“As long as local governments in China are evaluated by GDP growth, and they continue generating revenue through land sales, I do not see any sign of changes in the Chinese way of urbanisation,” said Fang Yiping, assistant professor at the PSU-China Innovations in Urbanisation Programme at Portland State University in Portland, Oregon.

Over the years, Paulson has cultivated his ties with upper echelons of the Communist Party and business. He helped many of China’s biggest enterprises list on the stock market before becoming US Treasury Secretary from 2006-09. In that post, he founded the Strategic & Economic Dialogue summits between the nations to foster closer economic ties. Premier Li Keqiang wrote the Chinese calligraphy for the “Uniting Knowledge and Action” logo that adorns the Paulson Institute website.

Growth Challenge

Paulson believes the massive urbanisation in China poses the greatest challenge and potentially biggest opportunity for shifting to a more sustainable development model, said Fred Hu, chairman of Beijing-based Primavera Capital Group and former China chairman of Goldman Sachs.

“More often than not, conservation takes a back seat if it is perceived in conflict with economic growth,” said Hu, who worked for Paulson at Goldman Sachs and is chairman of the Nature Conservatory’s China Board. “The GDP growth-centric mindset in China is hard to shake off but Hank has the status, credibility and passion to make a difference.”

Building compact cities around mass transit systems that balance commercial and residential areas, as Zhang plans, would slash reliance on cars, preventing as much as 700 million tonnes of carbon dioxide in total from spewing into the atmosphere by 2030. That’s more than was emitted by Australia and Italy combined in 2013.

Zhang has already started a programme to use electric vehicles as taxis. Other plans include priority for non-motorised vehicles, bicycles and pedestrians over cars, as well as networks of small streets instead of the vast multi-lane boulevards so common in Chinese cities.

Zhang was a “visionary” and more of his kind were likely to pop up in China in coming years, said Zhou Nan, deputy group leader of the China Energy Group of Lawrence Berkeley National Laboratory in California, who is a co-author of a Paulson Institute report commissioned by the Pinggu government for its urbanisation plan.

Still, challenges to broader change in the way China urbanises abound, including limits on financial and human resources to carry out plans, she said. Some of China’s plans for eco-cities proved unsuccessful because of such problems, she said.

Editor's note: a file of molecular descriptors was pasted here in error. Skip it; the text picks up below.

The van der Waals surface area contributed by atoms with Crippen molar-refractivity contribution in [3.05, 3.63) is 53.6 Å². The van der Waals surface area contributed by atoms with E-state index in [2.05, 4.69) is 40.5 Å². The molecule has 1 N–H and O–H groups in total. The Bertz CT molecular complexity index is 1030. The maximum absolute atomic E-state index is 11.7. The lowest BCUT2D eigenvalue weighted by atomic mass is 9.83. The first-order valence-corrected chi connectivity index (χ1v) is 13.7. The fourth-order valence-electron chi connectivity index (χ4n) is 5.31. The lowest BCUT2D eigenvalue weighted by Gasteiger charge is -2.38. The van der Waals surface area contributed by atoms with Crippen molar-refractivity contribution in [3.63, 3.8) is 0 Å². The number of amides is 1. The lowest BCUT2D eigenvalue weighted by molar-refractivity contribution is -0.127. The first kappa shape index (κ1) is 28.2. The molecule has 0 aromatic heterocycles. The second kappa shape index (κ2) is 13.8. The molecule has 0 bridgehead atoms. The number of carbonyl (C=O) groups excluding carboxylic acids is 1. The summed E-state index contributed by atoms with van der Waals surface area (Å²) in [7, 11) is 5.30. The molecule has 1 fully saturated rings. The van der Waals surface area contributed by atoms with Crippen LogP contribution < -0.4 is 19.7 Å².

Green City

“If there is a change in leadership then everything will fall apart,” she said. “That’s why in the US and other countries many of the action plans are stipulated in legislation, regulation and being enforced well.”

One such green city project was to have been the Dongtan eco-city on Chongming Island near Shanghai, unveiled with great fanfare in 2005. It never got off the ground after its main backer, former Shanghai Party Chief Chen Liangyu , was sentenced to 18 years in jail in 2008 for corruption.

“The fact that there is no rush to revive Dongtan eco-city shows that the initial political back-up was so important,” according to a February research paper published in the Journal of Management and Sustainability. “Without it the project will only remain a white elephant.”

It’s also easier for Pinggu, with a small population of about 423,000 people, to remodel its urban planning than for megacities like Beijing and Shanghai or China’s other large cities.

Paulson’s hope is that annual training programmes like the one Zhang attended will lead to places such as Pinggu emerging as models for change, said Leigh Wedell, Washington-based Chief Sustainability Officer at the Paulson Institute.

“We have seen a lot of case studies like that where a successful pilot project led to national impact,” said Zhou.

Another such project is the Shenzhen International Low- Carbon City, which last year won the second annual prize for China’s “Cities of the Future”, which is co-sponsored by the Paulson Institute.

The Shenzhen project, in the Pingdi district about an hour’s drive from Hong Kong, was redeveloped without tearing buildings down and contributed to cleaning up the local river.

Paulson is also trying to spark change in the nation’s building codes. The Intergovernmental Panel on Climate Change estimates that buildings account for almost 40 per cent of global greenhouse gas emissions.

Energy consumption from buildings and commercial floor space are projected to double in China through 2050, adding about 2 billion square metres a year to its 50 billion square metres of floor space. Buildings in China have the potential to improve energy efficiency by 30 per cent or more, estimates Zhou.

“By retrofitting buildings with existing technologies – even something as simple as insulation – you can start to have a major impact on the energy efficiency of a building,” said Deborah Lehr, senior fellow at the Paulson Institute.

How China went about cleaning up its environment and whether it could shift to a more efficient urbanisation pattern was crucial for global climate change, Hu said.

Zhang provided a glimmer of hope. After reading the Paulson Institute’s 65-page report on how he should revamp Pinggu’s urban design, which broadly recommends adopting leading international practices, Zhang said he wanted more.

“It’s a very good report,” he said. “But I want to see more specific recommendations, something that would really enlighten us.”